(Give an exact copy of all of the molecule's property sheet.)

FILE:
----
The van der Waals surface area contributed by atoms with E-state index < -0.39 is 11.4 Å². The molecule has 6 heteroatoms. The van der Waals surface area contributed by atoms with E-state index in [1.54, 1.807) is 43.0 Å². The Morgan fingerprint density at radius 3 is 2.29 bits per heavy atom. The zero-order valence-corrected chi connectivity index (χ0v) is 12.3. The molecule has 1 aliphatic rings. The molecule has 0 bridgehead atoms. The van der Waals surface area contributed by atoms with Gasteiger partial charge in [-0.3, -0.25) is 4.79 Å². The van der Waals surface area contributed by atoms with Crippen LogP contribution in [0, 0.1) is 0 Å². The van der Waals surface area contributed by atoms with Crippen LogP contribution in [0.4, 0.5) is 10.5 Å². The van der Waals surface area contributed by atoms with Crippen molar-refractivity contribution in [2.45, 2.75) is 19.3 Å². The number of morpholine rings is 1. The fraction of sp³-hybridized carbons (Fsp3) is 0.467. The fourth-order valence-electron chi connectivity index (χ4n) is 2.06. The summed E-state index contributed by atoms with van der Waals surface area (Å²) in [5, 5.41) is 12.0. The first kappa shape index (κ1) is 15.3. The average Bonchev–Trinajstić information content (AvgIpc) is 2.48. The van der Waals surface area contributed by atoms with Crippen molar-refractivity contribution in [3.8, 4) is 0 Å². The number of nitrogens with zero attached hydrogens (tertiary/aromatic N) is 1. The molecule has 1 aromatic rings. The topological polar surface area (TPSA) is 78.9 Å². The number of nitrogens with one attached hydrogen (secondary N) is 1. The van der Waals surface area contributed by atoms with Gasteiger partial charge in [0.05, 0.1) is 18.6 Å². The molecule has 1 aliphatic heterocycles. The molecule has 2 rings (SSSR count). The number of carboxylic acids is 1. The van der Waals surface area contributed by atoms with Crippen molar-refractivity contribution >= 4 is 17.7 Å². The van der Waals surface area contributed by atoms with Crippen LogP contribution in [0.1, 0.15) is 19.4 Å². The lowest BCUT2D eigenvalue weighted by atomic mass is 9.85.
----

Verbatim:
The van der Waals surface area contributed by atoms with E-state index < -0.39 is 11.4 Å². The molecule has 6 heteroatoms. The van der Waals surface area contributed by atoms with E-state index in [1.54, 1.807) is 43.0 Å². The Morgan fingerprint density at radius 3 is 2.29 bits per heavy atom. The zero-order valence-corrected chi connectivity index (χ0v) is 12.3. The molecule has 1 aliphatic rings. The molecule has 0 bridgehead atoms. The van der Waals surface area contributed by atoms with Gasteiger partial charge in [-0.3, -0.25) is 4.79 Å². The van der Waals surface area contributed by atoms with Crippen LogP contribution in [0, 0.1) is 0 Å². The van der Waals surface area contributed by atoms with Crippen LogP contribution in [0.4, 0.5) is 10.5 Å². The van der Waals surface area contributed by atoms with Crippen molar-refractivity contribution in [2.45, 2.75) is 19.3 Å². The number of morpholine rings is 1. The fraction of sp³-hybridized carbons (Fsp3) is 0.467. The fourth-order valence-electron chi connectivity index (χ4n) is 2.06. The summed E-state index contributed by atoms with van der Waals surface area (Å²) in [5, 5.41) is 12.0. The first kappa shape index (κ1) is 15.3. The average Bonchev–Trinajstić information content (AvgIpc) is 2.48. The van der Waals surface area contributed by atoms with Crippen molar-refractivity contribution in [3.8, 4) is 0 Å². The number of nitrogens with zero attached hydrogens (tertiary/aromatic N) is 1. The molecule has 1 aromatic rings. The topological polar surface area (TPSA) is 78.9 Å². The number of nitrogens with one attached hydrogen (secondary N) is 1. The van der Waals surface area contributed by atoms with Gasteiger partial charge in [0.05, 0.1) is 18.6 Å². The molecule has 1 aliphatic heterocycles. The molecule has 2 rings (SSSR count). The number of carboxylic acids is 1. The van der Waals surface area contributed by atoms with Crippen molar-refractivity contribution >= 4 is 17.7 Å². The van der Waals surface area contributed by atoms with Crippen LogP contribution in [0.1, 0.15) is 19.4 Å². The lowest BCUT2D eigenvalue weighted by atomic mass is 9.85.